Silent Way

AC Encoder

Introduction

Silent Way AC Encoder removes the need for a DC coupled audio interface and lets you use Silent Way with almost any audio interface. All you need to do is to make some special cables or a breakout box - or buy a suitable converter module (see below).

The cables are a very simple job, well within the scope of anyone with basic soldering skills.
 

Note that without additional circuitry or processing the CVs recovered from the AC Encoder system will be positive voltages only. In practice this is often not a problem, and if it is there are a number of modules on the market that will provide a DC offset (e.g. Doepfer A-183-2 or A-138).

For further usage details, please see the Silent Way User Manual (available on the downloads page).

Please download the demo and test Silent Way with your hardware before purchasing.

Expert Sleepers disclaim any responsibility for damage to audio interfaces, synthesizers or other hardware caused directly or indirectly by evaluating and using this software.

Cables/Interfacing Circuit

Note: this information is very much live. It may change as more people try this out and report their results. Watch out for updates, on this page and on the forum.

There are a number of simple circuits that will work with Silent Way AC Encoder, to interface a non-DC-coupled audio interface with an analogue synth. All involve some kind of rectifier. More exotic circuits such as voltage multipliers can also be used to great effect.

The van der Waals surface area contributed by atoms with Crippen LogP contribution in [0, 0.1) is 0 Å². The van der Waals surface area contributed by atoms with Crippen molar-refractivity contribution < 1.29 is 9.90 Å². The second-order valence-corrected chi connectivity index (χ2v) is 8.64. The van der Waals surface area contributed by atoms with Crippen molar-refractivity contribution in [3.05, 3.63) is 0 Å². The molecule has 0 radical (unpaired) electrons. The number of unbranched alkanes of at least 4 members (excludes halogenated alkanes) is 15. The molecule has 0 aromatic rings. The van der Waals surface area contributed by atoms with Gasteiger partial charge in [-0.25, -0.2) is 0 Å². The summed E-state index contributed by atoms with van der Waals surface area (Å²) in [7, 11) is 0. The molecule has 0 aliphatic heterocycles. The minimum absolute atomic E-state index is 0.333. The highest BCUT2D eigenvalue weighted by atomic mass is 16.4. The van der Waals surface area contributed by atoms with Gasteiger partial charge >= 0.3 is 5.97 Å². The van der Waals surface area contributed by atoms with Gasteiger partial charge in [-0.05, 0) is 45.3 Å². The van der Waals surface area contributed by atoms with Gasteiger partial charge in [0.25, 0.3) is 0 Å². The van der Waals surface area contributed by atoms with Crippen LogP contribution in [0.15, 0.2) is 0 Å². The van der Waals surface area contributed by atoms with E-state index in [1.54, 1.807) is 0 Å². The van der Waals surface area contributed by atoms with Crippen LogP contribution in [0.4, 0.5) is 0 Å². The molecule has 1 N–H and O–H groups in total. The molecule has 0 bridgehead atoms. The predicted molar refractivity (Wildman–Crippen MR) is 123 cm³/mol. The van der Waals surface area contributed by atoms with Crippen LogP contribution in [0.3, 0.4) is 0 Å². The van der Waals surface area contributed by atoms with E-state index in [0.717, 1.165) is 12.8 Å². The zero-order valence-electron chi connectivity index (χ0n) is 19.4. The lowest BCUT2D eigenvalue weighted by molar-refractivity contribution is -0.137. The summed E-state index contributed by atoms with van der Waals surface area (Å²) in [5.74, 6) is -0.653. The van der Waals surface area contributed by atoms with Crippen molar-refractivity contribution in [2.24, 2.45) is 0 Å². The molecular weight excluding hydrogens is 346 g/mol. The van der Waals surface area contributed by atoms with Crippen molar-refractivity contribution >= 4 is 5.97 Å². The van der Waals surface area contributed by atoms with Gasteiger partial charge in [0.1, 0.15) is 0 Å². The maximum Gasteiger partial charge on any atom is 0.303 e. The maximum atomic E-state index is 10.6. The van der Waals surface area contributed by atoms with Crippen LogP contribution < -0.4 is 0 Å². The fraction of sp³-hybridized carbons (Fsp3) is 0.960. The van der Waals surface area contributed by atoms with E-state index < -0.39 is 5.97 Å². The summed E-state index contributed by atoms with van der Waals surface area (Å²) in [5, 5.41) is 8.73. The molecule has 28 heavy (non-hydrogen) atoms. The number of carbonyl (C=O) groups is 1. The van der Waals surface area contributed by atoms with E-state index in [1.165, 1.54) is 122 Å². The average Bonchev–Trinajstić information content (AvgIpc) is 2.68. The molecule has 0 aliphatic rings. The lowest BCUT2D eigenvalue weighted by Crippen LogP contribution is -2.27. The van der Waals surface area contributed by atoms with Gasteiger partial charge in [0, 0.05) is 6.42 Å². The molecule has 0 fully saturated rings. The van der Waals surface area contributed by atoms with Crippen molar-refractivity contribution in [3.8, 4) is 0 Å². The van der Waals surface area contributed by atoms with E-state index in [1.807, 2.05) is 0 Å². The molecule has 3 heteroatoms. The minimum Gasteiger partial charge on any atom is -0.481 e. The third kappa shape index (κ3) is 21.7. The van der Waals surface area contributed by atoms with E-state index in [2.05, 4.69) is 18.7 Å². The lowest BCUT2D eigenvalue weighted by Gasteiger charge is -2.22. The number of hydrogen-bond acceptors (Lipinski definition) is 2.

A number of alternatives are explored at this forum thread, where you'll also find results from various users who have built the circuits.

The simplest circuit you can use with Silent Way AC Encoder is this:

So that's just one diode and a capacitor. You can even solder this directly into a regular cable - grab an off-the-peg stereo jack lead, a diode and a capacitor (total cost under $1), open up the plug at one end and solder the components together. (The circuit shows TRS (stereo) (audio interface end) and TS (mono) (synth end) jack plugs, but if you buy an off-the-shelf TRS-TRS cable you can just short out the ring and shield at the TS (synth) end.)

See below for details on what diodes and capacitors to use.

This photo shows a similar circuit soldered directly onto a jack plug:

and that's really all you need, plus Silent Way AC Encoder, to use Silent Way with almost any audio interface.

These photos show a slightly more complex circuit (a bridge recitifier in this case) soldered between pairs of jack sockets, to make a simple passive breakout box, again at very low cost (the most costly part of this is the panel). You may notice that channel 2 here has another refinement - an LED to provide a visual indication of the CV level.

Silent Way AC Encoder breakout box Silent Way AC Encoder breakout box, rear detail

Tested Component Values/Interfaces/Synths/Modules

This solution was first mooted on this forum thread, and there is some good information there on what combinations have been tried already.

The original Expert Sleepers circuit used two 1N4148 diodes and a 1uF electrolytic capacitor. 1N914 diodes have also been used successfully by others. While the diodes remain a good choice, it seems that a smaller capacitor works better for most people - down to about 0.2uF.

The following audio interfaces have been reported working with Silent Way AC Encoder, though as mentioned above, almost any interface should work. Please email us or post on the forum if you have any additions for the list.

Metric Halo Mobile I/O 2882
Behringer ADA8000
TASCAM US-1641
TASCAM FW-1884
Edirol FA-66
Digidesign Digi 002
Native Instruments Audio Kontrol 1
ESI ESP1010
PreSonus DigiMax FS
M-Audio Fast Track USB
M-Audio Delta 1010

Active circuit

ES-1 Jack aluminium ES-1 DB25 with aluminium panel

If you prefer an off-the-shelf hardware solution, please consider the Expert Sleepers ES-1 module.